From trading at around $1.7200 in July last year, GBP/USD has since declined to around the $1.5000 region. It’s hard to believe not too long ago the Bank of England (BoE) was starting to adopt a hawkish bias, with Governor Carney talking up rate hikes.
This drove the sterling higher against the greenback heading into the end of the Fed’s QE. As tapering came to an end, it wasn’t long before we saw the greenback accelerate exponentially, while global growth concerns weighed on the sterling.
This year we have since seen cable dip below $1.5000 with the pair trading to a low of $1.4950 (lowest since July 2013). While we have since seen a bit of a recovery off these lows, the pair is still in a downtrend and traders are likely to continue favouring shorts.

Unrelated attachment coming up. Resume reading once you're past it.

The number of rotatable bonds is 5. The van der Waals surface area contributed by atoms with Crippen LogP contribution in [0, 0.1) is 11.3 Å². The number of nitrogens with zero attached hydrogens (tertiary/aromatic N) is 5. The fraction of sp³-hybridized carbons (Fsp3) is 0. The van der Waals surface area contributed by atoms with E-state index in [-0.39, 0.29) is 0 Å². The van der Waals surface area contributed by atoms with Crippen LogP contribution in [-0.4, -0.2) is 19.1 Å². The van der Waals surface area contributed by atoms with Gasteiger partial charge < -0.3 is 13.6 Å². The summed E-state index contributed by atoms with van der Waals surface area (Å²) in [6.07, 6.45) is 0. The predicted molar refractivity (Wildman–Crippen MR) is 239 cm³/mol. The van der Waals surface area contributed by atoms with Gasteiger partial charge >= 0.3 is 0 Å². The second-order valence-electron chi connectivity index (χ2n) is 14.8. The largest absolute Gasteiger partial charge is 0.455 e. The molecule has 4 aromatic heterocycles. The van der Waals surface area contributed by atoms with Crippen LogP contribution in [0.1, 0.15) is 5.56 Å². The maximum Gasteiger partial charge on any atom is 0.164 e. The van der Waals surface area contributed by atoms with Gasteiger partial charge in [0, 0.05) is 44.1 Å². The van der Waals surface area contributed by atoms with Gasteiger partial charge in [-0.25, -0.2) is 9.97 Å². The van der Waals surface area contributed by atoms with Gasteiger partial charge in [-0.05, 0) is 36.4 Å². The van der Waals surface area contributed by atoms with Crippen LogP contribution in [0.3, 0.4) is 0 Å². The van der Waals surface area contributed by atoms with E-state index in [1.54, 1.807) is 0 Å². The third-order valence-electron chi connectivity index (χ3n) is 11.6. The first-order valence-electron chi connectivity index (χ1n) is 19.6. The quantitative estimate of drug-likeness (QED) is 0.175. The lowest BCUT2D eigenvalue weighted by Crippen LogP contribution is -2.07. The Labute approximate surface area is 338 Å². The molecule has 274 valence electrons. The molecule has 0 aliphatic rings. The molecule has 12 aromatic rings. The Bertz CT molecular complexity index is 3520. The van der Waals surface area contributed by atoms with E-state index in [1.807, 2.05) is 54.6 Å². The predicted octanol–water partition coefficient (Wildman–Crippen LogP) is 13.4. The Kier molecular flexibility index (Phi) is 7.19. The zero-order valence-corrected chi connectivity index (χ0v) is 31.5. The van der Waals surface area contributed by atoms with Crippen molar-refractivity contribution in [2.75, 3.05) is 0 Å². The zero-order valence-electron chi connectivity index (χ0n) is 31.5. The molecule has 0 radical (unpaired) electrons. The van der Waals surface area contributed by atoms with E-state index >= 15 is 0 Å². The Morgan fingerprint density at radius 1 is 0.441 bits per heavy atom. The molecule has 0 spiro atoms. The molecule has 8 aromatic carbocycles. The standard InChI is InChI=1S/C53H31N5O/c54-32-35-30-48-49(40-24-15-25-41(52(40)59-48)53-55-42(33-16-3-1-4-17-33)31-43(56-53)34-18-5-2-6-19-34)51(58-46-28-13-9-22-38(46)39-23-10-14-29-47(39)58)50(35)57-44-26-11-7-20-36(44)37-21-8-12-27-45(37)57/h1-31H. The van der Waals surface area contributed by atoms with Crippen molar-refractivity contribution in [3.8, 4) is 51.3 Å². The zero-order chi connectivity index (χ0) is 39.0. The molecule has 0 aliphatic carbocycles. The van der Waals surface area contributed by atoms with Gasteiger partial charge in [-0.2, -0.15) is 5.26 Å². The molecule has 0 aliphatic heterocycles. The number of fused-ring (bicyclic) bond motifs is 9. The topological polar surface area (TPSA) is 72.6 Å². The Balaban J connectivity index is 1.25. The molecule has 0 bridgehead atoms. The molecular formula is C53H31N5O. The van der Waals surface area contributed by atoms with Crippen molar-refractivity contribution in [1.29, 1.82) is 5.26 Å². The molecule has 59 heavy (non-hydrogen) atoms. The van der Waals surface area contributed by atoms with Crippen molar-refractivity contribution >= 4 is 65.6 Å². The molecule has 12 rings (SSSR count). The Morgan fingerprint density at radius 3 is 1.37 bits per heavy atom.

There is a downtrend resistance line that has been in place since the pair peaked last year and this line currently comes in at around $1.5200. This level is also the 38.2% retracement of the recent drop from January highs to the lows.
I feel this region presents ideal selling opportunities, particularly heading into next week’s inflation report. Traders selling in the $1.5200 region could consider stops at $1.5370 and near-term targets to $1.5000.